You’ve all heard of the CPI. The Consumer Price Index. It’s famous, the metric of inflation that drives monetary authorities and political leaders to crow or cower.
Fewer of you know the CPI’s cousin, the PPI. The Producer Price Index. Loved by economists but reported only on the back pages of the financial press.
Back pages? What does that even mean anymore in the iPhone Age? My apologies. I digress.
A corner of the federal government still working reported December’s PPI a couple of days ago. Just like the CPI has some golden nuggets for us energy folk, so too does the PPI.
Two key intermediate goods for the electricity industry are coal and natural gas. Coal prices were up 3 percent in December as compared with December 2017, twelve months earlier. But natural gas prices were up a whopping 71 percent as compared with December 2017.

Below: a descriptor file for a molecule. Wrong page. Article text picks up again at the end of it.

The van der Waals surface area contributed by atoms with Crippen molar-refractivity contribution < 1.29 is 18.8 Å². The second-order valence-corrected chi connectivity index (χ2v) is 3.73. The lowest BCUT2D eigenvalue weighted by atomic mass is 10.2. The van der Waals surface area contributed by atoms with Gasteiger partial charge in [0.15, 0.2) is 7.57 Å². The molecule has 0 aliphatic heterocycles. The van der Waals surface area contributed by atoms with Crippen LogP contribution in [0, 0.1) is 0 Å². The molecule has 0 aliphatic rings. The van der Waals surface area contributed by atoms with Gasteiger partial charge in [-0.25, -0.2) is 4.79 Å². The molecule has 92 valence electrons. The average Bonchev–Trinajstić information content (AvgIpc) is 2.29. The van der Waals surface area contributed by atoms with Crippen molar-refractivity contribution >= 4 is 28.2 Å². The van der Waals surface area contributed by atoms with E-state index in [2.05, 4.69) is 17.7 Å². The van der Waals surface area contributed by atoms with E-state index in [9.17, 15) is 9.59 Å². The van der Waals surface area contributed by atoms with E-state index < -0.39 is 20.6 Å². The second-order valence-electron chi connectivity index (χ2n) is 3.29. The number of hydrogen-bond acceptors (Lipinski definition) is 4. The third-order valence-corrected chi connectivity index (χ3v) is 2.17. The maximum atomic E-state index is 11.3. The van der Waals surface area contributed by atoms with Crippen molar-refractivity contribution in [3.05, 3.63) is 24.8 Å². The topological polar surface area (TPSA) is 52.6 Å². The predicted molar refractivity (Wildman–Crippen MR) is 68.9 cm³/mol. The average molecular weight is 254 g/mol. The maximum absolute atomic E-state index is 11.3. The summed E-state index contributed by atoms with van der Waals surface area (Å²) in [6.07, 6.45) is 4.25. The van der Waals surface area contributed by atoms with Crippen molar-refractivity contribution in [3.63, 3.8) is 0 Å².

That’s just part of the story. Prices of natural gas sold to electric utilities were up 42.4 percent. That’s an awful lot, but significantly less than that 71 percent. Why? This likely demonstrates our industry’s procurement of gas is more sophisticated than short-term contracting with the market and its day-to-day fluctuations.
Industrial sector customers for gas saw 10 percent higher prices this December than the prior December. And commercial customers for gas saw 5.9 percent higher prices. Again, gas utilities’ procurement of gas is more sophisticated, to protect customers from some of the fluctuations.
Though eventually higher prices — rates and bills — will be realized by electric and natural gas service customers. Tracking the PPI is helpful since it’s a leading indicator of CPI trends.